Councilman James Oddo, one of the few Republicans on City Council, thought Occupy Wall Street was unfair in their assessment of the top one percent.
And so, he requested data from the Independent Budget Office, to determine who exactly NYC's one percent is, and just how much they pay in taxes compared to the 99 percent.
The IBO sent Oddo the report and summarized:
The minimum income of a member of the so-called 1% in New York City is approximately $493,439 with an average income per filer of $2,247,515. To be a member of the top 10% in New York City requires a minimum income of $105,368.
The top 10% of city taxpayers (about 345,169 payers) accounts for 71.2% of the city personal income tax. The top 1%, or about 34,598 people, pays 43.2% of the total burden.
About 1.18 million filers pay no New York City personal income taxes at all, and some who live in poverty receive "refund" payments of the values of their earned income tax credit, child care and dependent care credit.
Oddo, of course, took the numbers as proof that the %1 pays their fair share.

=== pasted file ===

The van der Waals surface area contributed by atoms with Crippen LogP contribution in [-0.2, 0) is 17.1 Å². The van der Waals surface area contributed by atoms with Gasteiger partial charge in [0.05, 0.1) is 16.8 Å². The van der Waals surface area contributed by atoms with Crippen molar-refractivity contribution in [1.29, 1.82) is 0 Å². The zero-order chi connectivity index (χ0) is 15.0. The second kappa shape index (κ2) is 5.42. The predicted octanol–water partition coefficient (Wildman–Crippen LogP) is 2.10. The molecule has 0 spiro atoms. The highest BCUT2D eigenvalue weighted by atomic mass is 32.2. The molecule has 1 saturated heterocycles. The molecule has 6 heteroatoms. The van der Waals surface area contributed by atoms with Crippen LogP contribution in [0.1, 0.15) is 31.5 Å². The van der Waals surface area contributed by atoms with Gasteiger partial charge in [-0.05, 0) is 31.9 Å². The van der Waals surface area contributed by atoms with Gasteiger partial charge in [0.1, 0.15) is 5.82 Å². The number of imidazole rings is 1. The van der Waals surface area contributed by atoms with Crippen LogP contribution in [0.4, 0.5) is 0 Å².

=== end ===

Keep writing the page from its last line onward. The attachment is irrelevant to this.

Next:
"I think the numbers bear out the argument that we should not be attacking higher-income New Yorkers because their tax dollars fund, in large measure, all the services that New Yorkers have come to rely on," he said, according to The New York Daily News
The report (see full copy below) also gives credence, however, to Occupy Wall Street's cries of extreme income inequality.
Half of New York households are getting by on less than $28,000 a year.
And those 34,000 New Yorkers (there are nearly 8.4 million people living in NYC) that comprise the city's %1, collected more than one-third of all the income in New York City in 2009.
So for all those times you've been in a drunk argument over which of your friends is or isn't in the 1%, now you know.Scan.IBOIncomeDistributionLetter